• Health Center Look-Alikes, defined as entities that meet all Health Center Program statutory, regulatory, and policy requirements but do not receive funding under section 330 of the Public Health Service Act, as amended (see for more information);

  • Other small rural hospitals with 49 available staffed beds or less, as reported on the hospitals’ most recently filed Medicare Cost Reports

  • Tribes or tribal organizations (excluding health centers that receive Health Center Program federal award funding)

For more details about this grant opportunity, click here.

Health Current Advisory Councils: Accepting Applications by AzHHA

AzHHA Communications

The annual appointment process is underway. If you or someone in your organization would like to be considered to serve on an advisory council, please complete and return the application. Completed applications must be submitted by May 14, 2019 to be considered in this round of appointments.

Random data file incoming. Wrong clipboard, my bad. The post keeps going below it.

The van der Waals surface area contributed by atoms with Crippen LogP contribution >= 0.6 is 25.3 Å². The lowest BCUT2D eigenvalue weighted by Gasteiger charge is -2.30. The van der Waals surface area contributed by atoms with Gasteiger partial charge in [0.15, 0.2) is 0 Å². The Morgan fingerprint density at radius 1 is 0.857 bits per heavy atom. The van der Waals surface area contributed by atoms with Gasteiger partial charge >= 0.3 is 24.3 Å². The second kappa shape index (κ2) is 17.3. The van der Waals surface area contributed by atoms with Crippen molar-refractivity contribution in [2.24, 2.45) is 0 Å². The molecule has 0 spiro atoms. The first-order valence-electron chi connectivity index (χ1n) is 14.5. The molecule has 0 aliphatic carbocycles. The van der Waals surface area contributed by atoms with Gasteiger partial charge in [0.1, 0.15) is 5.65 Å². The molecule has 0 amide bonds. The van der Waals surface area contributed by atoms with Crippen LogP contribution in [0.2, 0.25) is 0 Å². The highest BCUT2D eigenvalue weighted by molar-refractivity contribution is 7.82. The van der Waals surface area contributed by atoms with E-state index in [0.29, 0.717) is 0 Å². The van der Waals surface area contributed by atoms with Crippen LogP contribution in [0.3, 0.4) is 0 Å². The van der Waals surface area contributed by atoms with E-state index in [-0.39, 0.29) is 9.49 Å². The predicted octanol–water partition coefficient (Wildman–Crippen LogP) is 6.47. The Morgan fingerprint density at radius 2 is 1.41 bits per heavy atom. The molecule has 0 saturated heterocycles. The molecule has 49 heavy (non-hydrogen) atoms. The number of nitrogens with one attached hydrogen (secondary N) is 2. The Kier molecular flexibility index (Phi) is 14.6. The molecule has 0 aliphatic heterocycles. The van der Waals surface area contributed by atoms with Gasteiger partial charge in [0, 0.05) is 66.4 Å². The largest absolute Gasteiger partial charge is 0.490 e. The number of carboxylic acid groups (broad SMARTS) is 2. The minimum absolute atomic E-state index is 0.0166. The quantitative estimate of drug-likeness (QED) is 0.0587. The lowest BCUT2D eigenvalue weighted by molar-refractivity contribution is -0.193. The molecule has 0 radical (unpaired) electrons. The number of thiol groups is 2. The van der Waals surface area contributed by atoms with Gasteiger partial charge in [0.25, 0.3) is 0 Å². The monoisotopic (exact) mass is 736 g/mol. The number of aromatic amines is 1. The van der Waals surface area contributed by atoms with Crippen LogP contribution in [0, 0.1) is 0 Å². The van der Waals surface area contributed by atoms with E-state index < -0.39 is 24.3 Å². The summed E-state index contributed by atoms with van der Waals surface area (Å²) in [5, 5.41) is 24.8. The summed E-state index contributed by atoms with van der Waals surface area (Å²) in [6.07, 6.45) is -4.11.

Health Current's governance structure includes three advisory councils that provide much needed input, involvement and support. The advisory councils are: Data Governance Council, Privacy & Security Council and Clinical Advisory Council. To view the list of current council members click here. The councils meet periodically throughout the year and agenda topics align with each Council's charter.

AzHHA Membership and Their Patients will Benefit from Partnership With PatientPing by AzHHA

John Koeneke, Vice President of Business Development